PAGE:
As i said to Eoin, i would love glass as a second yak but i cant afford them all, the other reason i want paddle is for the hands free fishing, when i troll now it's an absolute pain tbh, in saying this i would love to try glass, it would be interesting to see how long i can stay comfortable. I might setup a time with Eoin once my son gets back to aus.


Another aspect to this apart from the paddle vs pedal aspect is that longer skinnier yaks have a "glide" about them that gives a real kayak feel about them compared to the wider models. Its one of the reasons there is a divide between kayakers who fish and fishos who use kayaks as a tool. I know i would not enjoy anything wider or shorter than the revo 16 regardless of means of propulsion. Even this feels like a wide barge now, which is the compromise trade off necessary to have the option of hands free pedals. The paddle skills that can be developed on these kayaks is a completely different experience than you can utilise on a typical SOT fishing kayak. That can be an interest in itself

PA's are a great fishing utility tool, but they are still pedal boats rather than kayaks in the traditional sense. Which camp you fall into is only something you can determine. eg I could never imagine Cheater/Eoin/Jordo for example being at home on a PA its just not who they are.
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Re: Time for the move to pedal

Postby cheaterparts » 24 Jun 2018, 16:44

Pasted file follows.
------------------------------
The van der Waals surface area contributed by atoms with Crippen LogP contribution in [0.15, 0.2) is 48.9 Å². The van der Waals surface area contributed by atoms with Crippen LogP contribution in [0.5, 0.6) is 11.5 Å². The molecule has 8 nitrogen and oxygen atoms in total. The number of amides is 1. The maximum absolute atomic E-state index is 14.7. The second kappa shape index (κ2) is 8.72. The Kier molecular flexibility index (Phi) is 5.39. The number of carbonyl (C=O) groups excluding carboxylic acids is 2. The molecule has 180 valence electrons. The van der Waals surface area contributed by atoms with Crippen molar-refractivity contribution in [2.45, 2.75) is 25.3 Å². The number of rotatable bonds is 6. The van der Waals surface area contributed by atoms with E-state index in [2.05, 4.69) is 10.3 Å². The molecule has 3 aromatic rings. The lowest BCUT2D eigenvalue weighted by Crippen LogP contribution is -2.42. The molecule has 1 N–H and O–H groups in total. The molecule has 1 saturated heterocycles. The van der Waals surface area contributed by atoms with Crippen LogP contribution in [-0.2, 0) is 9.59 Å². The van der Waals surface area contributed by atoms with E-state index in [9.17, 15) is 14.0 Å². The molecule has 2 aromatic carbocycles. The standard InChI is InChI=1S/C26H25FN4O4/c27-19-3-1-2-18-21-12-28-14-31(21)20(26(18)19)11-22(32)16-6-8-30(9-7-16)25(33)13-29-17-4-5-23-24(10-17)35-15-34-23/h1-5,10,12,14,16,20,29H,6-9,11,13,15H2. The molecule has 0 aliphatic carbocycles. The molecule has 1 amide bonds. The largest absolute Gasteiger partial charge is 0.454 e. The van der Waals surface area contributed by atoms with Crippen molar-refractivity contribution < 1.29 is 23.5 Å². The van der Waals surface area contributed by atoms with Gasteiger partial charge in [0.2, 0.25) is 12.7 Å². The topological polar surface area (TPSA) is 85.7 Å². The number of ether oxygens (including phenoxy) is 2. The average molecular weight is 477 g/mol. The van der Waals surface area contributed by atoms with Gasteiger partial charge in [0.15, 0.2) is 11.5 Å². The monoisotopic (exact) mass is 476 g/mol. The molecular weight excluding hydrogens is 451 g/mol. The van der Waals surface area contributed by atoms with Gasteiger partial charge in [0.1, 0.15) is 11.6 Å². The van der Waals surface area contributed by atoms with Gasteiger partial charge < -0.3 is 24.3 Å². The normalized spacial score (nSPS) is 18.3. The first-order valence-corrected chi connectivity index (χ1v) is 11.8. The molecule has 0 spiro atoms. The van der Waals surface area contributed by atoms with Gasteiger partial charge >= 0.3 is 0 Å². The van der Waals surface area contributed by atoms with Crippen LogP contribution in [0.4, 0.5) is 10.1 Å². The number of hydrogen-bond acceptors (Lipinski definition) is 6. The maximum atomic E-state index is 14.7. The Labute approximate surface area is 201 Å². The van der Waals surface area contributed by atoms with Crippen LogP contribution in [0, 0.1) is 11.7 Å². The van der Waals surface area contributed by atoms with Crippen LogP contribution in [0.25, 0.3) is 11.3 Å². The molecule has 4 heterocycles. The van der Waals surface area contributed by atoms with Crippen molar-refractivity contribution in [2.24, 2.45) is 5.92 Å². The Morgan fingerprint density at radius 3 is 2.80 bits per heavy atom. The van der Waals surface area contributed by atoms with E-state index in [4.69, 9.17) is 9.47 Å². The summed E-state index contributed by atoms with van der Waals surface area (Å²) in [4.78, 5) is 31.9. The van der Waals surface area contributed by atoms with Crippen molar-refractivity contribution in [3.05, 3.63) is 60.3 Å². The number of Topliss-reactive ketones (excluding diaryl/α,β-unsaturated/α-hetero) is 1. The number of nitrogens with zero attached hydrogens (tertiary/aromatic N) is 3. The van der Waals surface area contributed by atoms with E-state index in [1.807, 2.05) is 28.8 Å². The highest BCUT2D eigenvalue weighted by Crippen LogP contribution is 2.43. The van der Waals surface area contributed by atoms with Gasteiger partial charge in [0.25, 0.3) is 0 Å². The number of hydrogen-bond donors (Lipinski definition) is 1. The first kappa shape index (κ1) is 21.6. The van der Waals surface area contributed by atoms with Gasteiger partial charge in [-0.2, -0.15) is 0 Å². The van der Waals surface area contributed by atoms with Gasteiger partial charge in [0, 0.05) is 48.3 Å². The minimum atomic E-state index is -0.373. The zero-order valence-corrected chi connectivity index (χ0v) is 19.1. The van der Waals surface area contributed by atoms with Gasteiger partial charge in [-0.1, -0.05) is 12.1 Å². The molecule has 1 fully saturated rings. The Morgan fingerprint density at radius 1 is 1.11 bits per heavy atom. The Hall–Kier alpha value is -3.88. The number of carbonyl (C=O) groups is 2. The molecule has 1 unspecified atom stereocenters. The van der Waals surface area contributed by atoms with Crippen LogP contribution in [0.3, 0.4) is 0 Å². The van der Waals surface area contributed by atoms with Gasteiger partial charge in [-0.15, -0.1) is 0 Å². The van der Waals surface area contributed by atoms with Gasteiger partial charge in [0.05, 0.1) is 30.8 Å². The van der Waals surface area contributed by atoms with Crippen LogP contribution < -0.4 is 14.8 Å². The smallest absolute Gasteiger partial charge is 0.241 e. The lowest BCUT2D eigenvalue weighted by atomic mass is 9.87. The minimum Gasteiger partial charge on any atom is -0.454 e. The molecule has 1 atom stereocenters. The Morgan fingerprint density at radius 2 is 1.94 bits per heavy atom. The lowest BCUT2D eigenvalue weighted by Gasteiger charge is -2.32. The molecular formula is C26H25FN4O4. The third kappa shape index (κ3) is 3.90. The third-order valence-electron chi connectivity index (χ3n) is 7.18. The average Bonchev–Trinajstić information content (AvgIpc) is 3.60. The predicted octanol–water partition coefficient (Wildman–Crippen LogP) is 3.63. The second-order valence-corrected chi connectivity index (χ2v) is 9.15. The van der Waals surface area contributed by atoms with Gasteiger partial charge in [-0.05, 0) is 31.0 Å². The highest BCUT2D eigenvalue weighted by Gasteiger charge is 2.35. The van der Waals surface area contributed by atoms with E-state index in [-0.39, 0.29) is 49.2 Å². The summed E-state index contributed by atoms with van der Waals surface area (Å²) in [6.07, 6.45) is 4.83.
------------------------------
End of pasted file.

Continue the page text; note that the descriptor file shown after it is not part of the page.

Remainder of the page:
laneends wrote: I could never imagine Cheater/Eoin/Jordo for example being at home on a PA its just not who they are.


maybe when I take up bream fishing -- don't hold your breath Keith

Keith I have been drawing up a kayak to build and paddle ( not for fishing ) - 5.75 meters long or 5.596 meter water line -- 50.2 cm wide beam -- or 47.6 cm water line beam it should weigh around 15 kg built
my Stealth will feel fat like a PA after riding that
My kayak PBs
Gummy shark 128 Cm -- Elephant fish 85 Cm -- Snapper 91 Cm -- KG Whiting 49 Cm -- Flathead 55 Cm -- Garfish 47 Cm --Yellow Eye Mullet 32 cm -- Silver Trevally 40 Cm -- Long Fin Pike 41.5 Cm -- snook 53 Cm -- Couta 71 Cm -- Squid 40 hood lenth


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Re: Time for the move to pedal

Postby spider25160 » 24 Jun 2018, 19:36

Ok so my last yak was a 2015 PA14 magic boat for stability great off shore fishing platform huge amount of room for fishing gear and catch storage. It is slow and heavy but for me I am not racing and I am not carrying it the only time I have felt the need for speed was at the NSC when the glass crew were out to the anchorage before I had traveled half the distance.
My new yak is a 2016 AI which I bought because here in Portland the distances I need to travel leave me un-able to walk foe a day or two after a serious tuna chase. The AI is 2 feet longer but a much smaller boat when it comes to stowage available. To date I have only had it in the water once and on that day I spoke words that have never been heard in Portland before..."I wish there was more wind"... so I can't really give you a comparison for performance. I hope that helps a little.